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"A Bent Knee album is like a box of chocolates..."... sorry, I'll not go all 'Forest Gump' there, although, like Hanks’ Oscar winning performance as the eponymous character of said movie, there is always more to Bent Knee’s music than is first apparent. Layers, unexpected twists and turns, and latent depths are what they’re all about, just like old Gumpy. Perhaps a more apt analogy is that a new Bent Knee album feels like opening a box of treasure. Surprises reside within, for sure, but you know those surprises are going to shine, delight, provoke and excite in so many disparately engaging ways.

So, their new one, ‘You Know What They Mean’, sees the band continue to progress with their perennial compositional brilliance into new ways of expressing themselves. Simple ways, allegedly, if the band’s producer, sound designer and synthesizer player Vince Welch is to be believed: “The song forms are greatly simplified from anything we’ve done before. It’s more riff-driven, more song-oriented, with focus on such as the vocal melody. We’ve created the songs in a more simple way.” Well, I’ll just say that you shouldn’t be misled by such a claim, as this is Bent Knee’s version of “simple”. The layers are still there. The quirky essence of the band remains. And many twists and turns are also thrown into the mix.

In many places, the album’s certainly heavier and darker in places. Quirkier, too. Plus it grooves along like a right old groovy bastard, at times. And that's just the opening track, ‘Bone Rage’, which follows an intro piece, ‘Lansing’, which is what sounds like a recording from a gig plagued by technical difficulties, where some sort of discordant hum is declared to be too loud, and the band inform a supposed audience (crowd noise can be heard): "The truth is that we're all human. We've got our good nights and our bad nights." Genuine? Fabricated? Some sort of latent discourse buried within this ambiguous intro? Maybe, maybe not, but when it segues into ‘Bone Rage’ it’s so fucking jarringly affective. It gave me shivers this one. In a good way.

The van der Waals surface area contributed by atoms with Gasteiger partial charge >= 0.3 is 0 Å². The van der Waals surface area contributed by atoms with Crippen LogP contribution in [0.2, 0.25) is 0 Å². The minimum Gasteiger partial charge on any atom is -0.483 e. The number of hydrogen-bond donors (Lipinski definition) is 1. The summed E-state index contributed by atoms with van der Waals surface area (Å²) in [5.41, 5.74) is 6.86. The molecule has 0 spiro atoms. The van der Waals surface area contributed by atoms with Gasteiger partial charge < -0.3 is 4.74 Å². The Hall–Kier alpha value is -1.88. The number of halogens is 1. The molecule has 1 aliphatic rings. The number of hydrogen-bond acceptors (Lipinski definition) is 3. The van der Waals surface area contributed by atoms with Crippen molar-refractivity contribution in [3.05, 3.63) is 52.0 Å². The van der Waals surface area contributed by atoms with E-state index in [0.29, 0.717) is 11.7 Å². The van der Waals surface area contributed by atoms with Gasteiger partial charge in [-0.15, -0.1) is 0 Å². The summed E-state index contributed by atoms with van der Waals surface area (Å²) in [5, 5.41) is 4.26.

The album continues to diversify in all kinds of musically iconoclastic, euphoric ways... be it mediated through melancholy, despair, anguish, elation or optimism. Yet some of the songs have, very generally speaking, more simple structures this time around, with tracks working off central riffs or core, simple ideas. However, the layers are still there, so what's evidently started life as just a riff or rhythm or refrain in many of the songs has been embellished and adorned with the Bent Knee magic in all kinds of stylistically diverse and engaging ways. Songs run the gamut from mellow euphony ('Bird Song') to abrasive, chaotic cacophony (the gloriously discordant 'lovemenot'). But it's all wonderfully blissful, be it gentle moods or dissonance deployed as art. And this is art. Make no mistake about that. And then there are the more straightforward tracks like 'Cradle of Rock'… a geological nod to Dani Filth & co.?... obviously not, but wouldn’t that be brilliant!!

Courtney Swain’s vocals are once again a highlight of the album, and are never more beautiful than on 'Golden Hour', where her singing is so utterly sublime. Her voice is great throughout the entire album, but this one hits hard, emotionally. Another interesting thing of note is the rhythmic variance on the album - not just compositionally, but in terms of actual sounds. A Roland SPD-SX Sampling Pad has apparently been used on a number of the tracks, which drummer Gavin Wallace-Ailsworth started using when he broke his ankle last year, but evidently grew to like the sounds he created and saw the creative potential of incorporating this with Bent Knee’s music. And it’s been fused to perfection as part of the band’s overall sound design.

One refreshing thing here is that each song has its own identity. Much like their labelmates Pain of Salvation, you can't listen to a single track, or even a handful of songs, and presume to know exactly what Bent Knee are all about. For what they're actually all about is a band who transcend any sense of genre. They're an invigoratingly dynamic, ever-growing, constantly evolving, genuinely progressive bunch of talented folk who are capable of conjuring sonic magic in every one of their songs - each one disparate from the next, yet bound by that unsuppressed and unfaltering Bent Knee charm. ‘You Know What They Mean’ is no exception. It’s admirable that a band can continue to progress yet still retain their own sonic identity. They've continued to push all kinds of parameters here, yet it still sounds like a Bent Knee album. And it’s another brilliant one. Fucking brilliant, in fact.
Inside Out
Review by Mark Holmes
11th October 2019
1) Lansing; 2) Bone Rage
3) Give Us the Gold
4) Hold Me In
5) Egg Replacer
6) Cradle of Rocks
7) Lovell; 8) lovemenot
9) Bird Song
10) Catch Light
11) Garbage Shark
12) Golden Hour
13) It Happens
"They're an invigoratingly dynamic, ever-growing, constantly evolving, genuinely progressive bunch of talented folk who are capable of conjuring sonic magic in every one of their songs - each one disparate from the next, yet bound by that unsuppressed and unfaltering Bent Knee charm."